Popular Science Monthly/Volume 24/November 1883/Remarks on the Influence of Science

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Popular Science Monthly Volume 24 November 1883  (1883) 
Remarks on the Influence of Science
By Leslie Stephen

REMARKS ON THE INFLUENCE OF SCIENCE.[1]

By LESLIE STEPHEN.

"IF it were a qualification for his office," Mr. Stephen remarked, "to be impartial in the sense of not having an opinion on the matter, it would have been hardly possible to select a less qualified chairman in all London than himself. He believed that the spread of scientific influence had not only not been bad, but that the thing of which we stand most in need is a great deal more scientific thought and method in every direction. He felt, however, that his case was so strong that he could afford to give points to the opposite side; and for this reason, and because to a certain extent he was prepared to go with the opener in his remarks, he hoped to be able to point out fairly where the various arguments which had been used found their proper place. The only definition, or rather description, of science which ever appeared satisfactory to him was, that Science is that body of truths which may be held to be definitely established, so that no reasonable person doubts them. To speak of mischievous science is, therefore, to assert that truth is mischievous, an assertion to which no one would be likely to seriously agree, especially in such a place as University College. If it is to be supposed that science is mischievous, it must either be meant that certain false theories which call themselves science are wrongful, which may well be the case, or that the scientific progress at the present time happens to be exercising a mischievous influence.

"No one denies that science may accidentally lead to a large number of our particular mischiefs, as in the case of the invention of dynamite; but it can not in any way be admitted on that account that science is mischievous. For the question arises, If science is bad, what can be substituted for it? and in what way will these mischiefs be remedied if we are not scientific? It is impossible to say that erroneous impressions will make us better off than correct ones. For instance, the old belief in medicine subjected people to years of torture because of supposed witchcraft. In India it is still believed in some parts that small-pox is a demon, and efforts are made to propitiate it, so that, if unnecessary torture and small-pox are evils, we are better for the light which the scientific man has thrown on these subjects. Still, it must be admitted that in particular ways the development of science has produced new evils as well as new benefits, and for that matter no sort of progress is made without collateral evils. But the question then remained as to the remedy, and in his opinion that remedy could be very shortly described as more science and not less. There is no sort of conflict between a scientific and a literary education. Everybody ought to have some literary knowledge, and everybody ought to be taught the first principles of science; even a smattering of chemistry might be useful in a literary pursuit. He himself had found what little smattering of science he had acquired at Cambridge and elsewhere of the greatest use in every other kind of study. The habits of thought and feeling acquired by the study even of mathematics, which he took to be the most uninteresting science there is to most individuals, are very useful when one comes to need accurate thinking anywhere, even in matters purely literary.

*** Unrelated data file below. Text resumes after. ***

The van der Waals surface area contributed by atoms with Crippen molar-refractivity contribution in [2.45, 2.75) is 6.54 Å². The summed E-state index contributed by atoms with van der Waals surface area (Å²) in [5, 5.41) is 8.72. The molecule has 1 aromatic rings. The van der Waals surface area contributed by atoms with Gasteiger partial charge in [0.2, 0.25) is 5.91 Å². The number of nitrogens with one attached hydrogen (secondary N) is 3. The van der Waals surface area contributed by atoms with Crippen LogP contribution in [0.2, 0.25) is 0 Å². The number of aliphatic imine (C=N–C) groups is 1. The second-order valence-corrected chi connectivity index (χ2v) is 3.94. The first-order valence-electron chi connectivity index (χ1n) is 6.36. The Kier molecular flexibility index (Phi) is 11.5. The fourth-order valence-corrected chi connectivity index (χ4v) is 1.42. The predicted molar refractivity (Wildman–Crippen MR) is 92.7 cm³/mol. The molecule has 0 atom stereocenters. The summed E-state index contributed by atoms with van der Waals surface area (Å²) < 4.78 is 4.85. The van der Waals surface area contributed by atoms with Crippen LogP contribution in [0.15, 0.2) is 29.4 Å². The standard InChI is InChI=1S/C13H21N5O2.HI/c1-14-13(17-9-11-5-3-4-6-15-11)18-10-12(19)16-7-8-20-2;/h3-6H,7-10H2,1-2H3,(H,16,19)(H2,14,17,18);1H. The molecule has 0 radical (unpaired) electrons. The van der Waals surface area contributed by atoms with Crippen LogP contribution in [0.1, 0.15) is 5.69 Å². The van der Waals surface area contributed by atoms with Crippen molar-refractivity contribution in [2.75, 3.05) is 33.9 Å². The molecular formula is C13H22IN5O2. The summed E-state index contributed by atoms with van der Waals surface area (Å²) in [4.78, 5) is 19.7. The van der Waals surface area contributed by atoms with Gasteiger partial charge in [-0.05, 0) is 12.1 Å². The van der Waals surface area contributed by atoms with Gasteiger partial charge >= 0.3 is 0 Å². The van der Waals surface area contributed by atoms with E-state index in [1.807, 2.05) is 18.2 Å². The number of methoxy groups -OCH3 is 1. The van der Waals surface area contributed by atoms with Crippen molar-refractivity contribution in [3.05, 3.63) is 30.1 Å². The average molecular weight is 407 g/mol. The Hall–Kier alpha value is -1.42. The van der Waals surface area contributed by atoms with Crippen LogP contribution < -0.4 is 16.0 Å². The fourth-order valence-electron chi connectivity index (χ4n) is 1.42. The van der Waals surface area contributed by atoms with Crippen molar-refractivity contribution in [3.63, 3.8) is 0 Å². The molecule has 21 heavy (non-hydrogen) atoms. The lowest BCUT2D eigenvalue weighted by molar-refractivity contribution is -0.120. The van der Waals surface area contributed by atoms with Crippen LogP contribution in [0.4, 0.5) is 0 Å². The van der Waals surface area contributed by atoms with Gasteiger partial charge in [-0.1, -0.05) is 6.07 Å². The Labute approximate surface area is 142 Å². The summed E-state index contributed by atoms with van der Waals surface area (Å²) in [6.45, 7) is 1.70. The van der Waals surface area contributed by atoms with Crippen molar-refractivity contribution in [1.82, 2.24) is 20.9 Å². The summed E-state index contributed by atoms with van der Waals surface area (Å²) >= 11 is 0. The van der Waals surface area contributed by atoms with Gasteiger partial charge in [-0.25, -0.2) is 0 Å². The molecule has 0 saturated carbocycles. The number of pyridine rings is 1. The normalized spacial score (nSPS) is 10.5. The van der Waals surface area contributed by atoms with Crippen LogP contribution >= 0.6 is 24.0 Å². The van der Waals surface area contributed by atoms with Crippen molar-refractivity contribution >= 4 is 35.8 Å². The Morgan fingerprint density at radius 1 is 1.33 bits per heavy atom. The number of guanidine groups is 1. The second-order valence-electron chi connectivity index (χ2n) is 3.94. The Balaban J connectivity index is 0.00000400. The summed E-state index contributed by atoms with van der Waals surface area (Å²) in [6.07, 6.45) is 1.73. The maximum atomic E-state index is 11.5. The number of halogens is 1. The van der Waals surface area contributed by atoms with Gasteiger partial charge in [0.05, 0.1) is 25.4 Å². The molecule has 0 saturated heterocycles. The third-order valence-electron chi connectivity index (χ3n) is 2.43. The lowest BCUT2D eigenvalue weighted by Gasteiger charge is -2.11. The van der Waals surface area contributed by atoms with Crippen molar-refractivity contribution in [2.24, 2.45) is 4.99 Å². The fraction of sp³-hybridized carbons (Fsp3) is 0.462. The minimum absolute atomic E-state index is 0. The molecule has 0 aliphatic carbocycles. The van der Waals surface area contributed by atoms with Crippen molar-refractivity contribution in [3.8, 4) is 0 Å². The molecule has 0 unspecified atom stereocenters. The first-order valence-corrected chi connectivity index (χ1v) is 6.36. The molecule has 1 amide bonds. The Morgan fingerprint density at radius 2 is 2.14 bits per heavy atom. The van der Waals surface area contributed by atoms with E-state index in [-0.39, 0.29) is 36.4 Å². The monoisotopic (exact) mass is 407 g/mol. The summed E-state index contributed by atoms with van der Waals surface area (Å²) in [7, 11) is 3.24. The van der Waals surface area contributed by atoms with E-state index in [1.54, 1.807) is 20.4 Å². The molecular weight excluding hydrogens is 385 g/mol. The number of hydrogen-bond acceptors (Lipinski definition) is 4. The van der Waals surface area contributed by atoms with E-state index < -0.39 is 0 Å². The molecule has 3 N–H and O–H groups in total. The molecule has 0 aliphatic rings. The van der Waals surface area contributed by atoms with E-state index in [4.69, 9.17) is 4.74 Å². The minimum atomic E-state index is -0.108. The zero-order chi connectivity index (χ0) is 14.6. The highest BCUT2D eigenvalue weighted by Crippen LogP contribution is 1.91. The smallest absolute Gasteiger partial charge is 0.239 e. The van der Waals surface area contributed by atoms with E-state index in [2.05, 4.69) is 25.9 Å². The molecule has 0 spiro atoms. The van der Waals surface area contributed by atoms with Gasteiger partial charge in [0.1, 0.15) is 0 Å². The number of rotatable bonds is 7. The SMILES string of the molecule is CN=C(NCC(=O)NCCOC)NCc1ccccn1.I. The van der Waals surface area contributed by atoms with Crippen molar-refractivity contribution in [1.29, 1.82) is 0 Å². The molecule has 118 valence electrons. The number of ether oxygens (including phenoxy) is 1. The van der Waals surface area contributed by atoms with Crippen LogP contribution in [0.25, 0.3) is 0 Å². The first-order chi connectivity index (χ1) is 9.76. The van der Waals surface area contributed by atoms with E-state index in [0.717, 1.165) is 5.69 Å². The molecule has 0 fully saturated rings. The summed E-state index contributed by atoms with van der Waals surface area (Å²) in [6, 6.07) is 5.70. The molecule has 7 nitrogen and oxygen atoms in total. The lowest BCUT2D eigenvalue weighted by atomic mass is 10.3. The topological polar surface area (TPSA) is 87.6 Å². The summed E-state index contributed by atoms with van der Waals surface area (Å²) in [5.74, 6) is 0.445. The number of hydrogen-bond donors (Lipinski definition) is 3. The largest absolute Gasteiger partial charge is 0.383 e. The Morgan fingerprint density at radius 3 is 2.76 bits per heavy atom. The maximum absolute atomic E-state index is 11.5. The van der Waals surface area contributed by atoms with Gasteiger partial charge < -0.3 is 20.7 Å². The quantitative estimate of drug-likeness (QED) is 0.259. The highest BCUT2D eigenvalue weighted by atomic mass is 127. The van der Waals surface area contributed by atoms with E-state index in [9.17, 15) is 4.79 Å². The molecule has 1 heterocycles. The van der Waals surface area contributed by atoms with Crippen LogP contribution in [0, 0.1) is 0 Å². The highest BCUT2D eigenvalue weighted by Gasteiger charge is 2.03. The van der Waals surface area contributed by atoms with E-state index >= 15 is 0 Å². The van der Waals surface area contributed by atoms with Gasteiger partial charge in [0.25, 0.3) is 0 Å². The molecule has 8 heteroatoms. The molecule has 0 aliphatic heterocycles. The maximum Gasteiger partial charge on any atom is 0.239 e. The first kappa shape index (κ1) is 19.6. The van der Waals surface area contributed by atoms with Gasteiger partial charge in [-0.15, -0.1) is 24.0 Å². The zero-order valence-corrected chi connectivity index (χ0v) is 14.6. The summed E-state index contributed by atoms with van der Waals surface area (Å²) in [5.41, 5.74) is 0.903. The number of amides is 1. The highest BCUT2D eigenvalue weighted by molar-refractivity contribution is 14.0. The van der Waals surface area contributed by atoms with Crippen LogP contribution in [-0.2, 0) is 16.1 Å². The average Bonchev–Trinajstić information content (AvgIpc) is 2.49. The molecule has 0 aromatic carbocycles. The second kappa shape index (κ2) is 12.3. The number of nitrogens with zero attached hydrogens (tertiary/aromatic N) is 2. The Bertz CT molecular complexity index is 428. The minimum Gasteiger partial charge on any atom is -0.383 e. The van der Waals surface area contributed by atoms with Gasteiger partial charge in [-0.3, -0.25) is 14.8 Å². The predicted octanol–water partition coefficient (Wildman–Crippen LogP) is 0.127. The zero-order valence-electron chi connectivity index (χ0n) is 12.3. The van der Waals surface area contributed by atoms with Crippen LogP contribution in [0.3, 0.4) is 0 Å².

"It had been urged that science prevents a man from taking the same sort of pleasure in nature as he would do without it. Wordsworth was very fond of saying this, and of denouncing generally the scientific position. But the reason of that was, that Wordsworth knew nothing about science. The result was, that there is no other instance of so great a poet leaving off writing great poems so early in his career. All his finest poems were written in his early life ; and the reason is, that he went mooning about the mountains by himself, and did not get any new thoughts. In contrast to him Goethe stands out as a man great in both science and poetry, and is a typical example of the way in which they react on one another. Whenever it was suggested that science is opposed to a love of nature, the speaker always thought of the greatest man of science of modern times, Mr. Darwin, whose books are, apart from their scientific value, quite delightful in their literary style. No one, for instance, could read his 'Voyage in the Beagle' without seeing that Darwin's love of science was only a part of his love of nature. There is, indeed, no conflict between the two, and a man can not strengthen the one side of his nature without at the same time contributing to strengthen the other. Indeed, the reason why so many of our living poets are inferior to those who wrote at the beginning of this century, or to those of an earlier generation still, is just that they have not had the pluck to look science in the face, but have only taken a passing and sideway glance at it.